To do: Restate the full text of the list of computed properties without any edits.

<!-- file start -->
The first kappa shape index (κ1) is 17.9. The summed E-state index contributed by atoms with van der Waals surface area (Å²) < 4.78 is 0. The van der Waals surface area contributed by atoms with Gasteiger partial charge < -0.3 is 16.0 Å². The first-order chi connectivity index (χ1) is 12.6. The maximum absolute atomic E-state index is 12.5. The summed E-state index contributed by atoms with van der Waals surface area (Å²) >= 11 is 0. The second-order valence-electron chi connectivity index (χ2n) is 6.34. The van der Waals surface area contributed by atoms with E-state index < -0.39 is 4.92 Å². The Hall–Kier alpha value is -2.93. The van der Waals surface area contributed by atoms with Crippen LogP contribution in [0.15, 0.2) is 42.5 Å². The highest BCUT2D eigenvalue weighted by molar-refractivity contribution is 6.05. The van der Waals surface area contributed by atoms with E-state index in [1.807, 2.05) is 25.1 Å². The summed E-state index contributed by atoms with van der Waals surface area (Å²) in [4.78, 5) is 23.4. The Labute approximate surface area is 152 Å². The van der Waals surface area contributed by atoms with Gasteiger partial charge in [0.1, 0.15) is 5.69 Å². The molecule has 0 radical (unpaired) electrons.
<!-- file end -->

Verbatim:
The first kappa shape index (κ1) is 17.9. The summed E-state index contributed by atoms with van der Waals surface area (Å²) < 4.78 is 0. The van der Waals surface area contributed by atoms with Gasteiger partial charge < -0.3 is 16.0 Å². The first-order chi connectivity index (χ1) is 12.6. The maximum absolute atomic E-state index is 12.5. The summed E-state index contributed by atoms with van der Waals surface area (Å²) >= 11 is 0. The second-order valence-electron chi connectivity index (χ2n) is 6.34. The van der Waals surface area contributed by atoms with E-state index < -0.39 is 4.92 Å². The Hall–Kier alpha value is -2.93. The van der Waals surface area contributed by atoms with Crippen LogP contribution in [0.15, 0.2) is 42.5 Å². The highest BCUT2D eigenvalue weighted by molar-refractivity contribution is 6.05. The van der Waals surface area contributed by atoms with E-state index in [1.807, 2.05) is 25.1 Å². The summed E-state index contributed by atoms with van der Waals surface area (Å²) in [4.78, 5) is 23.4. The Labute approximate surface area is 152 Å². The van der Waals surface area contributed by atoms with Gasteiger partial charge in [0.1, 0.15) is 5.69 Å². The molecule has 0 radical (unpaired) electrons.